A new coronavirus was recently discovered in men's semen even though they are recovering. Can it be transmitted through intercourse? According to CNN's latest report, the new coronavirus found in men's semen can persist even after they have started to recover. The Chinese researchers said last Thursday, May 7, that the result of the study raises the possibility of the virus being sexually transmitted.
According to the report, 38 male patients were testes and treated by medical experts at Shangqiu Municipal Hospital during the height of the pandemic in China from January to February.
"We found that SARS-CoV-2 can be present in the semen of patients with COVID-19, and SARS-CoV-2 may still be detected in the semen of recovering patients," said Diangeng, one of the medical experts of Chinese People's Liberation Army General Hospital in Beijing, on the report.
"Even if the virus cannot replicate in the male reproductive system, it may persist, possibly resulting from the privileged immunity of testes," added the team of researchers.
The privileged immunity is developed when the immune system cannot reach the region where the virus located.
New Coronavirus can persist in men's semen even they start to recover: Higher infection rate was recorded.
According to CNN, a new coronavirus was found in men's semen who have begun to recover from the infection caused by COVID-19. However, it was clarified that the results of the study were not surprising since many viral viruses can live in the male reproductive tract.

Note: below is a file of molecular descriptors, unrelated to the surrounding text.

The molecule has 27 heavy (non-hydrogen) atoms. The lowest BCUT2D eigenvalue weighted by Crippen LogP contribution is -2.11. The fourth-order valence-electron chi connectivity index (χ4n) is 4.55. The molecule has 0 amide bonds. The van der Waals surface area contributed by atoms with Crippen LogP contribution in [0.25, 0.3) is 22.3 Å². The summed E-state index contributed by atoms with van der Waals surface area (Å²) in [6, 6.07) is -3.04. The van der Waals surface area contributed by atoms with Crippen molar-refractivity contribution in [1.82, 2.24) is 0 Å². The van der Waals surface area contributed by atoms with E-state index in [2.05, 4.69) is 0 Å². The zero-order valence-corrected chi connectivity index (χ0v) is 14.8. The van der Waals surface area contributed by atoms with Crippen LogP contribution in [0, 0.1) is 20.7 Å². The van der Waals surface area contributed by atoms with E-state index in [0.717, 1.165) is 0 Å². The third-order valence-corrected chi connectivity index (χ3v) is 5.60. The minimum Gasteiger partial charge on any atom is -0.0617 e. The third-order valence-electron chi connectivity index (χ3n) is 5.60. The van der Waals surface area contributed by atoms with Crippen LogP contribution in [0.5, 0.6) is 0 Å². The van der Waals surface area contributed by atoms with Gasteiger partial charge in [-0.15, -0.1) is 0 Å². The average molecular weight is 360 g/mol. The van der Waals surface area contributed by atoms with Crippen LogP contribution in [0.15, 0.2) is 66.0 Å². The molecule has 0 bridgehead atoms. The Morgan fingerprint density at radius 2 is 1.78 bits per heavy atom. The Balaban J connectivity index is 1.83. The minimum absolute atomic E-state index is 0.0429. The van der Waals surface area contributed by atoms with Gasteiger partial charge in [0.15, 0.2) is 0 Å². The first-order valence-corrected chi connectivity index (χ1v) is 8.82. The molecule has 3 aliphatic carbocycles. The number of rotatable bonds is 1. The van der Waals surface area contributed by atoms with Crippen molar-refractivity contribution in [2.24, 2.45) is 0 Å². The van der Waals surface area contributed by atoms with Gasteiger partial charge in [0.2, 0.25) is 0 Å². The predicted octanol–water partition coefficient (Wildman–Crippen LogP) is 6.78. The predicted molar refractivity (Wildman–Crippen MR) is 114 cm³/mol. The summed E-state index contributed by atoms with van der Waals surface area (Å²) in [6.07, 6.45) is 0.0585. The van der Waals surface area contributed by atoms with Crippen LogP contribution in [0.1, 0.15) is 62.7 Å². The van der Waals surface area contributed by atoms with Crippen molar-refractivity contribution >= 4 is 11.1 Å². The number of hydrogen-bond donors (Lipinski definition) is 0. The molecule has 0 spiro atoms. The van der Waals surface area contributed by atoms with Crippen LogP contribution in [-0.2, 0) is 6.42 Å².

The report reiterated that sometimes months before a male patient had recovered, the likes of Zika and the Ebola virus can be both found spreading in the patient's semen. But, there is no strong evidence yet that states the COVID-19 can also spread the same way.
"If it could be proved that SARS-CoV-2 can be transmitted sexually in future studies, the sexual transmission might be a critical part of the prevention of transmission," explained by the team.
The researchers further explained that abstinence or condom could be used as preventive measures. However, since the SARS-Cov-2 can survive in men's semen, maintaining its likelihood to infect other people, avoiding contact with the patient's saliva and blood is not enough.
Meanwhile, a finding showed that the infection rate of COVID-19 is increasing. According to Independent's latest report, Professor Ian Diamond, a national statistician, said that the critical "R" rate, which is used to measure the coronavirus transmission rate, is on the rise again.
"That is driven by the epidemic in care homes. That gives us a real challenge," said Ian at Downing Street press conference.
If the reproduction rate of the coronavirus increases above 1, it means that each infected person can transmit COVID-19 to more than one individual on average. John Edmunds, a professor from the London School of Hygiene, said that the estimated "R" to be only just below one has increased up from 0.6 to 0.7 two weeks ago.